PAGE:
A hot yoga class helps you burn calories in a humid setting.
It's easy to work up a sweat during many forms of exercise, but sweating is second nature during a Zumba or hot yoga class. While Zumba uses up-tempo music and dancelike movements to help you get in shape, the hot, humid room in hot yoga can lead to a post-workout glow. Expect to burn a few hundred calories during either form of exercise.
Dance Yourself Into Shape
Zumba classes are ideal for people who enjoy energetic workouts. Part dance, part aerobics and part calisthenics, Zumba classes are a fixture at many gyms and fitness centers across the country. A 135-pound person, notes HealthStatus, burns about 364 calories during a 45-minute Zumba class. Heavier people burn more calories during the same length of time; a 165-pound person burns about 446 calories in 45 minutes of Zumba.
Sweating It Out
In a hot yoga class, you perform a series of poses in a setting that is reminiscent of the tropics. Although you might sweat more during hot yoga, this activity doesn't burn calories quite as quickly as Zumba. HealthStatus reports a 135-pound person burns about 322 calories in 45 minutes of hot yoga. The same class helps a 165-pound person burn about 394 calories.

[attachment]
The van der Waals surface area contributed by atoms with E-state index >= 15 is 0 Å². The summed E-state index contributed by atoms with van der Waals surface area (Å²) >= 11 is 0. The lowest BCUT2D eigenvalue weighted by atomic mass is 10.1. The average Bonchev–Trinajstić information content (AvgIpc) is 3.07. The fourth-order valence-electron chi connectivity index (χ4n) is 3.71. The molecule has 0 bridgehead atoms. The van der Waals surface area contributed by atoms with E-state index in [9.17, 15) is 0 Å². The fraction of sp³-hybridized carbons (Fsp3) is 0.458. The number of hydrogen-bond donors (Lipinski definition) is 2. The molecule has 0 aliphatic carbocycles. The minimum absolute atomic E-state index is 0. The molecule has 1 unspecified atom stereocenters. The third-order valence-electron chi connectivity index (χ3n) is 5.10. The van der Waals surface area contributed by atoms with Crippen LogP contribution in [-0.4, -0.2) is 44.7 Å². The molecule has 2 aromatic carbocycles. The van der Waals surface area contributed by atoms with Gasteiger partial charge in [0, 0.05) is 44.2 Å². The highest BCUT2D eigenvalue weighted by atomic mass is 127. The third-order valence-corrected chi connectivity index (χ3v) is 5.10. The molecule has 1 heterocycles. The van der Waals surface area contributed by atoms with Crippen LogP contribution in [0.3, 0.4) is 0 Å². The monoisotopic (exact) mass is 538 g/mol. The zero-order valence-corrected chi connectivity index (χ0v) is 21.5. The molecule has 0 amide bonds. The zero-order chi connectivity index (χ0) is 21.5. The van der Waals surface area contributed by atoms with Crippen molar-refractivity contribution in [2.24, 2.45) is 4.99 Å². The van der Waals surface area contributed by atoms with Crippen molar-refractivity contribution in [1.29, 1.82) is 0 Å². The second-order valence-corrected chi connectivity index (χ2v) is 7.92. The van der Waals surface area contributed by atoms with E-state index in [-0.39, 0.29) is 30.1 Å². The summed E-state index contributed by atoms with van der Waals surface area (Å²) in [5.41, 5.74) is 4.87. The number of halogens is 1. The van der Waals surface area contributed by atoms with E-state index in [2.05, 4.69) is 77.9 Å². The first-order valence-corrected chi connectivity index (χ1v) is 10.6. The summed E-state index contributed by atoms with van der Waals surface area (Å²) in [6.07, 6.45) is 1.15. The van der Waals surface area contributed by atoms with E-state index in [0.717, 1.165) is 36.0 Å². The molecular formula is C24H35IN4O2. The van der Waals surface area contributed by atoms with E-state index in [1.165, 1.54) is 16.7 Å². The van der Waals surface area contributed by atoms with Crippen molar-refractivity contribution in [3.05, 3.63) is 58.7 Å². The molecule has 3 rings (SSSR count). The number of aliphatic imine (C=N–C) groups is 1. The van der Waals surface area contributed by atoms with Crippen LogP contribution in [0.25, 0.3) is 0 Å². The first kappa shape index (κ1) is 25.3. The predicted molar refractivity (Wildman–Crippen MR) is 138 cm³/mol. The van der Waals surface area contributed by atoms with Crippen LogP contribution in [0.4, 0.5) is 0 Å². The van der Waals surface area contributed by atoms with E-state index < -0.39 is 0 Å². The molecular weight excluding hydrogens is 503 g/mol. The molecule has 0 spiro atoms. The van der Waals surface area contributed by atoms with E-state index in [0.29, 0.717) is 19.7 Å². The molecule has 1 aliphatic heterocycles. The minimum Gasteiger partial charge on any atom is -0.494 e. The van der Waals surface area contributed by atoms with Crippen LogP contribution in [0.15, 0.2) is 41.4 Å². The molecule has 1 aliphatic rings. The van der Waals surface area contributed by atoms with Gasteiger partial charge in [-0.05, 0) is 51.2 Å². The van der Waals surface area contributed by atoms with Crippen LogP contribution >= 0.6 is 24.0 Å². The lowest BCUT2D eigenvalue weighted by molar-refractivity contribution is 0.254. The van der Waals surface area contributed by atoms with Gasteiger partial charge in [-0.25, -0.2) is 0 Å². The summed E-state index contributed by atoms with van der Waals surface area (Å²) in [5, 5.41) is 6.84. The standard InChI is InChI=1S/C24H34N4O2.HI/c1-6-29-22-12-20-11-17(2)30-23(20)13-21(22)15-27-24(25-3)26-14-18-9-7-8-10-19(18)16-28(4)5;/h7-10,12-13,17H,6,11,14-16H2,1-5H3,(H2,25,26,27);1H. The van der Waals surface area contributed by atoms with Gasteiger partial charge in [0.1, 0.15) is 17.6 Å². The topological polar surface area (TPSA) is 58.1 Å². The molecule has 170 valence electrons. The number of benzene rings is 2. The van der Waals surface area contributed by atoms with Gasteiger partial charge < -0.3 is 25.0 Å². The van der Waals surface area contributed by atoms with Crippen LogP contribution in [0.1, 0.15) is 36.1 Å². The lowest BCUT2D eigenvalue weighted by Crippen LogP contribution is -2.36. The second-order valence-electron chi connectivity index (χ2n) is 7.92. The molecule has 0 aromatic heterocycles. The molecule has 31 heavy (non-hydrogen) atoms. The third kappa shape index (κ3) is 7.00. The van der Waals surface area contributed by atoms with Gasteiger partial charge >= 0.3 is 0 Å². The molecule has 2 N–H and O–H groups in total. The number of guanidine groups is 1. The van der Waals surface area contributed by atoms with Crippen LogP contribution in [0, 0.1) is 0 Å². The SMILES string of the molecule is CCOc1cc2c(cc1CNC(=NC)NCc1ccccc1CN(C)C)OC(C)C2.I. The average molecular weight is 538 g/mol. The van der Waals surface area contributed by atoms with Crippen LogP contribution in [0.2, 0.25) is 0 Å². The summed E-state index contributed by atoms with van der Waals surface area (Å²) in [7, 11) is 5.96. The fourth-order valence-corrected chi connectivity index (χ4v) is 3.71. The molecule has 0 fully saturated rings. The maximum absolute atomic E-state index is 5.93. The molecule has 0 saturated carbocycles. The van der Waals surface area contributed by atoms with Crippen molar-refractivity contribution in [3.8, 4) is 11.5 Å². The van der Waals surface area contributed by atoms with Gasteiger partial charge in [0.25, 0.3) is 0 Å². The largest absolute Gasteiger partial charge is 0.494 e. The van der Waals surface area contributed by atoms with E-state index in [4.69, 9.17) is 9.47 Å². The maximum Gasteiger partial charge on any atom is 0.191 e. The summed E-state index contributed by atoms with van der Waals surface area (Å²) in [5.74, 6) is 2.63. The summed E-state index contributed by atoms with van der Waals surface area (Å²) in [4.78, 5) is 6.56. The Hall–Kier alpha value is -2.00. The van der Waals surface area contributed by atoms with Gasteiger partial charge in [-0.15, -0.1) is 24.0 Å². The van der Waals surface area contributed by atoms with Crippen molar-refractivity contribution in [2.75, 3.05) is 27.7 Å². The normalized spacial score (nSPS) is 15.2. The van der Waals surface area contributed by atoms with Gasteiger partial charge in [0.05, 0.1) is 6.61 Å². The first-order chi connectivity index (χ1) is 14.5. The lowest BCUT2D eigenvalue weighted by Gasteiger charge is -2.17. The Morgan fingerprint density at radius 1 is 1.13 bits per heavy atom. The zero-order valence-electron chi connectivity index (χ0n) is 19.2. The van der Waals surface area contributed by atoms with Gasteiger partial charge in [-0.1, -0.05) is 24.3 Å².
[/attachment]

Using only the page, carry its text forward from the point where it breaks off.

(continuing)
Strong Body, Relaxed Mind
The American Council on Exercise notes Zumba is a full-body workout that leads to stronger muscles and increased flexibility. The activity is equally suitable for those who wish to lose a few pounds and those who want to avoid weight gain. Zumba relieves stress, is adaptable for people at a wide range of fitness levels and allows you to meet other fitness-minded people.
Turning Up the Heat
Provided you're comfortable exercising in hot, humid conditions, hot yoga can improve your health. The hot room increases your heart rate and often improves the ease with which you can deepen certain poses. Hot yoga can lead to relaxation, deep breathing and improved concentration. Although many people perform hot yoga with the understanding it flushes toxins from your body, this theory isn't necessarily true. In a 2011 article in "The Globe and Mail," researcher Stephen Cheung notes your body releases toxins through sweat only minimally.